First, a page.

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Rapid City Lakota immersion program faces uncertain future

The Lakota immersion program in the Rapid City schools faces a shortage of teachers for the coming school year, according to school officials.

The district says there are not enough qualified teachers applying for positions. However, Valeria Big Eagle is skeptical about that. Big Eagle is chair of a parent advisory committee.

“I honestly don’t believe we did not have qualified teachers that were able to take the positions. I believe the school district did not put forth the effort to actually make sure that we had teachers for this program.”

Big Eagle has this message for school district leaders.

“I want them to try harder. I want them to try harder for our Indigenous students, for our Indigenous families, and to not give up on them and this immersion program due to politics. That’s what it feels like.”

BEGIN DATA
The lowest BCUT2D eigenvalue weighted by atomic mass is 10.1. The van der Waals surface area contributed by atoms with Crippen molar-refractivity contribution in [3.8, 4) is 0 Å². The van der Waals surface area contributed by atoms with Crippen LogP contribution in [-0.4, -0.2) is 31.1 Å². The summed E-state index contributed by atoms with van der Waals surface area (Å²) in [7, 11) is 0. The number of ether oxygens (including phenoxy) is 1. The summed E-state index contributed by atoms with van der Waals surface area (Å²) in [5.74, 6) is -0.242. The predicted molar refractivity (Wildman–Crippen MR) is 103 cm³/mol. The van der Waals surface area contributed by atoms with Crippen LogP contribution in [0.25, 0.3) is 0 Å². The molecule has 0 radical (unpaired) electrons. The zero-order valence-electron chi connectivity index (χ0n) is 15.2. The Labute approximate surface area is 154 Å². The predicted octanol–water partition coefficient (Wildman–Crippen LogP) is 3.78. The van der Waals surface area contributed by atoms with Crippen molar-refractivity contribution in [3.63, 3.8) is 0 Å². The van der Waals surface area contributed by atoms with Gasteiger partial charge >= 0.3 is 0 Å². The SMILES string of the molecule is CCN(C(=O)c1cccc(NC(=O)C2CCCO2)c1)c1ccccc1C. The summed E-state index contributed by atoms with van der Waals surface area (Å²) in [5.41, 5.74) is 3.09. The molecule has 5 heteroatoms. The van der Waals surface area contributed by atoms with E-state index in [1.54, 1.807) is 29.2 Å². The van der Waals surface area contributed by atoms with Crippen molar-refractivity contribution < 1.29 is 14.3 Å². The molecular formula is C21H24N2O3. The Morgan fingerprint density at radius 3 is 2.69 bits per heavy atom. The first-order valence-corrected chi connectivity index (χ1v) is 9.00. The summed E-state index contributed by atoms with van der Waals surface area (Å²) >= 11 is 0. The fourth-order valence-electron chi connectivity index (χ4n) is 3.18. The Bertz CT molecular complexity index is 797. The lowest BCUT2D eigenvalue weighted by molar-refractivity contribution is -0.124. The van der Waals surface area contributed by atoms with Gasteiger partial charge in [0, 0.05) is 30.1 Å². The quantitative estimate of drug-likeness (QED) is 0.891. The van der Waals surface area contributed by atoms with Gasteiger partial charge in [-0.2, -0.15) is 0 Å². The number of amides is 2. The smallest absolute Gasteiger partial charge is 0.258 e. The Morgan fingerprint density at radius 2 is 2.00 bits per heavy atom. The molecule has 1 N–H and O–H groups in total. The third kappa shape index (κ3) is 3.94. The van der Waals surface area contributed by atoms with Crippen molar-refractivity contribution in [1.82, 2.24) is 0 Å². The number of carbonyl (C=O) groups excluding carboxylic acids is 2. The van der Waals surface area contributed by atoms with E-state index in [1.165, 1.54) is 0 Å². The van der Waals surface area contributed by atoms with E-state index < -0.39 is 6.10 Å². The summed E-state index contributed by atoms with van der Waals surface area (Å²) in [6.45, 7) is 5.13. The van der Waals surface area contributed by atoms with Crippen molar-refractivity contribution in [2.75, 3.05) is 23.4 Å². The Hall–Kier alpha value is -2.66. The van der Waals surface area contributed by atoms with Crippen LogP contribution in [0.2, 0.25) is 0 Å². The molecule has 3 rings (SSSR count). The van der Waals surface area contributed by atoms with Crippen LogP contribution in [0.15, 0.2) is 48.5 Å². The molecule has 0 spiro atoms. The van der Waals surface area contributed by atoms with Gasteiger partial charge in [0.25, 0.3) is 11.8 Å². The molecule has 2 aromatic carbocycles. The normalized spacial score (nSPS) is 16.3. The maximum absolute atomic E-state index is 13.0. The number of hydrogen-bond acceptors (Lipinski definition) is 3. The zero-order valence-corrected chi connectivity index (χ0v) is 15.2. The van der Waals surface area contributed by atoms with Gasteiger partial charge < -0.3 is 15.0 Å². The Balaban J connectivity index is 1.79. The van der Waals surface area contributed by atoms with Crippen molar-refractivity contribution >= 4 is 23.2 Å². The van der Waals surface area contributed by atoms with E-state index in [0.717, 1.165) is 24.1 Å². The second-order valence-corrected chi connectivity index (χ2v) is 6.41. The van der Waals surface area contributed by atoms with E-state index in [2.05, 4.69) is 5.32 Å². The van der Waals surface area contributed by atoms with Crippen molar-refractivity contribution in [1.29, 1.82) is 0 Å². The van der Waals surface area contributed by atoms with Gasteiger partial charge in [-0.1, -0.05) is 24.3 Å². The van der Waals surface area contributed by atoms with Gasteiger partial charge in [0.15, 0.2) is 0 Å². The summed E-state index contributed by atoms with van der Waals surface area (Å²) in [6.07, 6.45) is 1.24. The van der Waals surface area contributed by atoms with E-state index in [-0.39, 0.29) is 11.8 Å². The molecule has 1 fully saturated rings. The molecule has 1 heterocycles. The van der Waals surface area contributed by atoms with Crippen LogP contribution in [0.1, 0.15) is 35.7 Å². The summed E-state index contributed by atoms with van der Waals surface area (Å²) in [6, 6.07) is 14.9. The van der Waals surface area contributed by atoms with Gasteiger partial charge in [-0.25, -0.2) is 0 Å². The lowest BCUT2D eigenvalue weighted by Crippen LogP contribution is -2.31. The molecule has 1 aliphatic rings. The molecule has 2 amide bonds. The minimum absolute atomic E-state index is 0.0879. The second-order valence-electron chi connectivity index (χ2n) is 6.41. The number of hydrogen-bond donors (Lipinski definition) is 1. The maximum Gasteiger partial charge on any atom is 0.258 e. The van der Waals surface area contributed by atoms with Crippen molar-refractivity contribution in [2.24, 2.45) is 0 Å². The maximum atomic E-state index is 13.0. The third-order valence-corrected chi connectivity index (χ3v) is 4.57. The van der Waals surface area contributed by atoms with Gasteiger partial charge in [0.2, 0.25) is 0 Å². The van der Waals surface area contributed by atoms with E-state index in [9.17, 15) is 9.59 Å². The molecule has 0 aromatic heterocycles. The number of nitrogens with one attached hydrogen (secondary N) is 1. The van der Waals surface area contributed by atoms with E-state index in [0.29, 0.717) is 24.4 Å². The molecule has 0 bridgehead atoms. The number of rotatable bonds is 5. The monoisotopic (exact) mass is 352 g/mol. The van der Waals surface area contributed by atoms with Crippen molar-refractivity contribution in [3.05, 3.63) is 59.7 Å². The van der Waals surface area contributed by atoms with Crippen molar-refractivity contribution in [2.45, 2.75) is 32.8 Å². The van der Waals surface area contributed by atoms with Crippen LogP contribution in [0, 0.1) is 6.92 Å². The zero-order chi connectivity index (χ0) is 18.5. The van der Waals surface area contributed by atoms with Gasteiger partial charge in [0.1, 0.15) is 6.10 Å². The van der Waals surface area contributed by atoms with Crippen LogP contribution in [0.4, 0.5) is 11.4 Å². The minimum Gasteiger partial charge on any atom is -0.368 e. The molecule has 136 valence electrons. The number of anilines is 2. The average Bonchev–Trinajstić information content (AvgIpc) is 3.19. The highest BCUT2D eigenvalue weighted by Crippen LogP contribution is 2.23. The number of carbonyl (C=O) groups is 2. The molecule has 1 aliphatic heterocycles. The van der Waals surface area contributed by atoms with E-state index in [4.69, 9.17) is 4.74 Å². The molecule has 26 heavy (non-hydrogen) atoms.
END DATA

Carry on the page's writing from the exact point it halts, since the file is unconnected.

Big Eagle says concerned families need to stay involved and show up at the next school board meeting.

“I just want to continue to ask for the community and for families and for our allies who are wanting this to continue to show up. It’s really challenging too when there’s not many of us showing up and advocating for this, so we need all of us to show up and fight for this."

District officials couldn’t be reached for comment. In a mass email to parents, the district said it supports efforts to bolster the future of the Lakota immersion program.

The next board meeting is at 5:30 p.m. Mountain time on Aug, 16.

C.J. Keene is a Rapid City-based journalist covering the legal system, education, and culture
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